The area is historically part of a ceremony where the King called for a week of chanting by Hindu Brahmins and Buddhist Monks.

      The bot is the temple’s largest ...


      • building and one of the few remaining original structures. It has received so many modifications you are at first a bit disturbed, I believe by the disharmony of its appearance.

        There are eight stones that provide the interpreted line of holiness that surrounds the bot. Each provides enclosure for what appears to be a multi-colored schemed castle which is accented by an adjoining low wall adorned with porcelain Oriental tiles. For me the appearance proved mildly nerve racking. I mean there are some absolutely hideous eclectic looks, although I certainly would not pick them out: however I rather did enjoy this menagerie. I was not quite certain what to think.

        The walls of the structure glistened of colored glass and gilt.

        In addition there were one hundred twelve golden birdmen also known as garudas. They are representative of the god known as Indra. Their purpose, it is my understanding is to kill the serpent (also a cloud) who has consumed all of the water. The golden representatives were part of ceremonies symbolizing and associated when the land was experiencing a drought. They were erected here to honor the ruler’s official title of rainmaker.

        Okay and now the story of the Emerald Buddha: What is the deal with it? I enjoy this story a great deal? I almost know it by heart.

        The Emerald Buddha is really quite small, really not what you may first expect. However within the bot there are nine meter pedestals that support it.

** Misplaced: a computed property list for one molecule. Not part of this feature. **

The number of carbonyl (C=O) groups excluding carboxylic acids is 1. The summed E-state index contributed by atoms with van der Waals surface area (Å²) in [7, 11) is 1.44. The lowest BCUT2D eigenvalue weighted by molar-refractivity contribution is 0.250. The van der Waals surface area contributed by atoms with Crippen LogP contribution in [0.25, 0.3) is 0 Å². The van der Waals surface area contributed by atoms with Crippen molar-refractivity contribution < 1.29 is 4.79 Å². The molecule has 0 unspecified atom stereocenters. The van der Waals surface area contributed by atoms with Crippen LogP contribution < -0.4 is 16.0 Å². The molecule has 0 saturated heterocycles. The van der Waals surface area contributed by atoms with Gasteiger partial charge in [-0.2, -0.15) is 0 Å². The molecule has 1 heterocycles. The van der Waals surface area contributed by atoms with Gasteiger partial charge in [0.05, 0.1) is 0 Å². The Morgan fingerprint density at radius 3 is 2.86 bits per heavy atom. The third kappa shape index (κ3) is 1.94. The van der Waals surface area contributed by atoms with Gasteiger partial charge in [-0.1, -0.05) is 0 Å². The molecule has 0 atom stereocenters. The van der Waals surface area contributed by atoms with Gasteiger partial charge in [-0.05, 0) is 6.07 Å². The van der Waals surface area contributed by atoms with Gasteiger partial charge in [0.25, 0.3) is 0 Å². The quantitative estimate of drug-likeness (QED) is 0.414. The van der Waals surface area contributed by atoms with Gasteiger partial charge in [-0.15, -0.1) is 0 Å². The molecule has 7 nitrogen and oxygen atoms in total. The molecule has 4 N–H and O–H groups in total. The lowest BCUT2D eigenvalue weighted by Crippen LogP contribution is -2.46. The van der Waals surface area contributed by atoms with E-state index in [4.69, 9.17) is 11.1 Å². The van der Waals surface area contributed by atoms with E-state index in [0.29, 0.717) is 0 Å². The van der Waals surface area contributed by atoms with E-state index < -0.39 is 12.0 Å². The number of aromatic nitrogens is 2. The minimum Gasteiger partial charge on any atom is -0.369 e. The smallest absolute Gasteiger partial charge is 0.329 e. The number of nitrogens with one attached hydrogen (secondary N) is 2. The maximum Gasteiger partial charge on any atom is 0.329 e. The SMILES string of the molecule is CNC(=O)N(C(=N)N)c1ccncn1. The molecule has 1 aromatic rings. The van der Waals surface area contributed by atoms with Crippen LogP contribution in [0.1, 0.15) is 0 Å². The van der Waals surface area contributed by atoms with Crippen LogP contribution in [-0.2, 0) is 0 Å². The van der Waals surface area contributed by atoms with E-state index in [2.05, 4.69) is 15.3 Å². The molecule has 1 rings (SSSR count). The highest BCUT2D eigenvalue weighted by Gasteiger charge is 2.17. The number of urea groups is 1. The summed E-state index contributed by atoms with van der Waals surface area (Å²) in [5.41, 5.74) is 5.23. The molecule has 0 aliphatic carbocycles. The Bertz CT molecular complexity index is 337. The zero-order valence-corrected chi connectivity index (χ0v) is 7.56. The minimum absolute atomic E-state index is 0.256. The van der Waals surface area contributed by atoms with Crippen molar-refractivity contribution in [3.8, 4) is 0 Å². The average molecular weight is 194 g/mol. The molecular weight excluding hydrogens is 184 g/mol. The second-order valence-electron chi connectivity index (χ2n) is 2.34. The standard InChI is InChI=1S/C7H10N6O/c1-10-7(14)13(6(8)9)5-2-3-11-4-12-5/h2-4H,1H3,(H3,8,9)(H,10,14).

The location of it draws pilgrims from all over Thailand. When visiting this area be particularly

        respectful and mind your manners. You will need to therefore sit with your feet pointing away from the Buddha.

        The tiny Buddha was originally manufactured in Sri Lanka. The discovery of it was made when lightning burst open a chedi in Chiang Rai in the north of Thailand. This event occurred in the early portion of the 1400s.

        The Emerald Green Buddha was then moved all over the north of Thailand; and rumored to have caused miraculous happenings wherever it was located.

        The Emerald Green Buddha was then taken to Laos and remained there for a two-hundred year span.

        The story circulated that the image (Buddha) would bring abundant prosperity to whoever possessed it. Therefore the future Rama I took back the Buddha when he was able to overtake Vientiane in the in the early days.

        The Wat Phra Kaeo is quite a site and there is so much more to it then what I’ve explained here. In fact, it would take several pages of review to fully fill you in; however I highly recommend you visit. I’d advise you dress conservative. Anything too sporty is taken as a sign of disrespect. The Wat Phra Kaeo and Grand Palace is open daily from 8:30 a.m. to 8:30 p.m. The Weapons Museum and palace halls are closed on the weekend days of Saturday and Sunday.

        They provide a two hour audio guide if you give them your passport or credit card in order to assure safe return of the equipment. You will receive a brochure and map and also admission later to Vimanek Palace in Dusit good for a one week period.